FIG. 2 is a cut away of the operator's console 24 illustrating a side view of the control mechanism. The control mechanism comprises control lever 20 which is operatively coupled to main tall joint 28 (See FIG. 3 . The control lever has two portions, the first portion 26 and the second portion 27. Main ball joint 28 is mounted to tang 30 which is welded to the interior sidewall of the console. First portion 26 of the control lever extends upwardly through bushing and bearing assemblies 32 of operator plate 34, and through radially extending arm 36. The two bushing and bearing assemblies each comprise a bushing that fits inside main aperture 44 of operator control plate 34 and two thrust washers located outward from the operator plate. The bushing and bearing assemblies 32 permit the control lever to freely rotate relative to operator plate 34. Radially extending arm 36 is operatively coupled to first portion 26 of the control lever by mating control surfaces 38 (See FIG. 4) so that rotation or twisting of the control lever will be transmitted to arm 36. Second portion 27 of the control lever is secured to first portion 26 by threaded member 40 and jam nut 42. Threaded member 40 engages the threaded ends of both first portion 26 and second portion 27 to hold these portions together. Operator plate 34 is sandwiched between bushing and bearing assemblies 32. The bushing and bearing assemblies 32 are held in place between nut 60 and threaded hexagonal portion 61 of first control lever portion 26.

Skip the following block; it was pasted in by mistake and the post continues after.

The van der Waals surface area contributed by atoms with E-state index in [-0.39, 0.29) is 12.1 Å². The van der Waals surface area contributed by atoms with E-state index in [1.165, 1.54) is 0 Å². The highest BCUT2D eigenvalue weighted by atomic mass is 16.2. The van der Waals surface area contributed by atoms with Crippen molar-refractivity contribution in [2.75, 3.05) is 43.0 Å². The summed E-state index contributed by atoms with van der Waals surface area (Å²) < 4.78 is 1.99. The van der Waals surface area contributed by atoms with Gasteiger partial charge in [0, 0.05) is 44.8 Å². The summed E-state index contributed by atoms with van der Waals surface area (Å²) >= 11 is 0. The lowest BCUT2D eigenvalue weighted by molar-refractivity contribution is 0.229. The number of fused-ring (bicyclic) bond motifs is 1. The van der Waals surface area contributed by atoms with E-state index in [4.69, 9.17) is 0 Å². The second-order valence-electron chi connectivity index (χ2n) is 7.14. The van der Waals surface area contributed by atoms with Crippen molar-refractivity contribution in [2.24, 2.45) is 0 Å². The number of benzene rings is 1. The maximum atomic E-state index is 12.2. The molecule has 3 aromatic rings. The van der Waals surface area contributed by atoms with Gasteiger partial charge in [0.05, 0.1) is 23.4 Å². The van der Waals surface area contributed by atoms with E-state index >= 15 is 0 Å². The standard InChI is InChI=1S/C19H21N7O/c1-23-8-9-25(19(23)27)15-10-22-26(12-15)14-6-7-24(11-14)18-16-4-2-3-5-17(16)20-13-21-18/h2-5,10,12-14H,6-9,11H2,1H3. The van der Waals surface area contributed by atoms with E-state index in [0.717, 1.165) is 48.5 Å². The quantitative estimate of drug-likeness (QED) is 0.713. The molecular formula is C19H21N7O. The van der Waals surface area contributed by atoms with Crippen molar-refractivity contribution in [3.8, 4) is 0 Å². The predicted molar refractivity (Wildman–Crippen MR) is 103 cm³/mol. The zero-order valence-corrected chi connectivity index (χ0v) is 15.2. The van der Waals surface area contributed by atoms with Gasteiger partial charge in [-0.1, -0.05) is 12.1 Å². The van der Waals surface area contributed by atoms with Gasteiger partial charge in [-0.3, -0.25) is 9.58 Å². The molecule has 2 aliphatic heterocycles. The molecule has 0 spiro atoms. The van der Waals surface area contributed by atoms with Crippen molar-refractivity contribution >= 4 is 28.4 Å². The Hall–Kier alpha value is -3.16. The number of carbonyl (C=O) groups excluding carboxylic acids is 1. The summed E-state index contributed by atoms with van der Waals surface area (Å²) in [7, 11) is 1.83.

Operator plate 34 is provided with a main aperture 44 for receiving bushings 32 and three smaller apertures forming mounting assemblies 45, 46 and 47. The first mounting assembly 45 is used to mount first auxiliary ball joint 48 to the operator plate. First auxiliary ball joint 48 is provided with a hollow threaded shaft 50 and is held in place on plate 34 by cap screw 52. First auxiliary ball joint 48 is secured to first link 54 by a nut. Link 54 is provided with clevis 56 for securing link 54 to first valve shaft 58 of valve package 59 by a pin and cotterpin.